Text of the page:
WITH just over a week to the first of Scotland’s 2022 Guinness Six Nations matches against England at Murrayfield, it is already clear that Head Coach Gregor Townsend is going to ignore my advice in a recent column that he should be using this and next year’s tournaments and the Autumn Tests merely as springboards for next year’s World Cup.

I’m glad that when he announced the squad for the Six Nations that he admitted to experimentation during the Autumn Tests – as forward coach John Dalziel stated at the time, it was all about preparing for the World Cup.

“It was a different philosophy in November,” Townsend said. “We didn’t consider the likes of WP Nel because we wanted to look at others during that period, but the Six Nations is about winning. It’s about improving from game to game, putting your best team out to win us the game. The World Cup is a big tournament but it’s 18 months away. For us, the Six Nations is the biggest tournament and we get to play in that every year.”

This of course was just after he announced the selection of five uncapped players – all of whom I agree should have their chance – as well as the dropping of Adam Hastings and the likes of Fraser Brown and Huw Jones from the initial squad which, frankly, looks a bit like experimenting to me.

Townsend as a player was often quite brilliant because he did the unexpected thing, and he has done that as a coach at Glasgow Warriors and now with Scotland. Yet while he is bringing in new blood, I detect with his latest squad that he is staying true to his credo – developing the squad’s strength in depth with players dedicated to the way of playing that has made Scotland such an entertaining side in recent years.

High tempo and inherently risky, the Townsend method of play has suited Scotland well, and indeed I recently saw some stats which showed that he is the most successful recent Scottish coach in terms of games won.

The squad needs to improve its discipline at all times, and play a full 80-odd minutes every time. They did both of those things against England last year and ended up dominating the game more or less from start to finish, though it is unlikely that the English squad will be as flat and lifeless as they were at Twickenham. They will also surely improve their discipline – the tally of 15 penalties conceded was their joint most in a match since Eddie Jones took over, and he will be reminding them of that.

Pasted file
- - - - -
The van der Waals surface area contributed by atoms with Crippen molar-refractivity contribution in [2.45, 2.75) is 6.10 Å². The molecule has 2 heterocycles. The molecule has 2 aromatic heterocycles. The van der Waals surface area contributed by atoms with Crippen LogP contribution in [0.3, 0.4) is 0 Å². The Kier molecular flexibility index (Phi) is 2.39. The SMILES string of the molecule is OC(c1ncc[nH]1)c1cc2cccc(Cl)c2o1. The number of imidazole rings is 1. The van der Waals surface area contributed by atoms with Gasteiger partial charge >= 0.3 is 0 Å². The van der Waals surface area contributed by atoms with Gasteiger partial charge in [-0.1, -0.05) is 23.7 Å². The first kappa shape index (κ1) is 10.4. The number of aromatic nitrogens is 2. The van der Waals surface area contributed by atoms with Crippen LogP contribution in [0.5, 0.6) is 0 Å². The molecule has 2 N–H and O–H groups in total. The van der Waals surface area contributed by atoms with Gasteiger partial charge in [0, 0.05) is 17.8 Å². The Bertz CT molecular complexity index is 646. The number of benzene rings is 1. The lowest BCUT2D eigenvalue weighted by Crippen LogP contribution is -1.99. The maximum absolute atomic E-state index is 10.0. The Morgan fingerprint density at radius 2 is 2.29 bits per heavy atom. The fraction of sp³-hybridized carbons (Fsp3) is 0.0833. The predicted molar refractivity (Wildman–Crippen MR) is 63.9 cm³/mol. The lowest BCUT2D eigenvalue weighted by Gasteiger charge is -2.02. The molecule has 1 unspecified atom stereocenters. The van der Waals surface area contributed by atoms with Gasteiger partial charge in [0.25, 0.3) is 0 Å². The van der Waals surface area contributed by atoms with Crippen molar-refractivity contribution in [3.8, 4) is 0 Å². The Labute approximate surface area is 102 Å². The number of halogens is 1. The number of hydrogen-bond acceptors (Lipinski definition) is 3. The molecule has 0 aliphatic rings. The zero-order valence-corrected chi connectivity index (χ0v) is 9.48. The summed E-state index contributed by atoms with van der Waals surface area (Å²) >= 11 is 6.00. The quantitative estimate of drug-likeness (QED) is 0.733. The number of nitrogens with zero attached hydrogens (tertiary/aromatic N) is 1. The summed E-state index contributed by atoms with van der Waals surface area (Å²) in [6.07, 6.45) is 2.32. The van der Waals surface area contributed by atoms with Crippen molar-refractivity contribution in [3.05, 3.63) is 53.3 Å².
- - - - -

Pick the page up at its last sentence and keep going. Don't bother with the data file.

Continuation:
Scotland still have a lot of work to do, as evidence by the poor showing against World Champions South Africa. You can bet the lineouts and scrums will improve as forwards coach John Dalziel gets his men to work.

Unlike England counterpart Jones who will not be able to put out his strongest 23 due to injuries to Owen Farrell and Johnny May, with Courtney Lawes also a doubt, Townsend should be able to pick the best 23 available to him, and I’m pretty certain he already knows most of the names that will appear on the team sheet.

It will not be easy to finalise the starting XV, simply because at the moment, Scotland have so many good players in form. The speculation has already started and I’ll add my tuppenceworth and say that those eight players who went on the British and Irish Lions tour to South Africa will all start against England with the remaining seven being a case of perm any one from three in each position – that’s how strong this squad is now.

Most importantly, Townsend wants wins in this year’s Six Nations, and so he will pick form players used to winning and who will make the fewest mistakes. That is right out of the Ian McGeechan play book – make no mistakes yourselves and punish the other side’s errors every time.

Townsend should also have no need to inspire his men a week on Saturday, but if he wants to do so he could just show the squad the video clips of them all rejoicing like mad things at the conclusion of last year’s epic victory at Twickenham. That’s what it feels like to win, he should say, and wouldn’t you like to feel that way again? Then he must challenge them to do what no Scotland side has done since 1983-84 and win two matches against England in succession. And no Scottish fan will need reminding that in the latter year, Scotland went on to win the Grand Slam

I really believe that is what’s at stake at Murrayfield – a chance to win the tournament, though at this moment my betting money is going to be on Ireland, which hopefully will see the Curse of Hannan’s Wagers upon them.

I will preview the England match next week, and try and read the convoluted mind of Eddie Jones.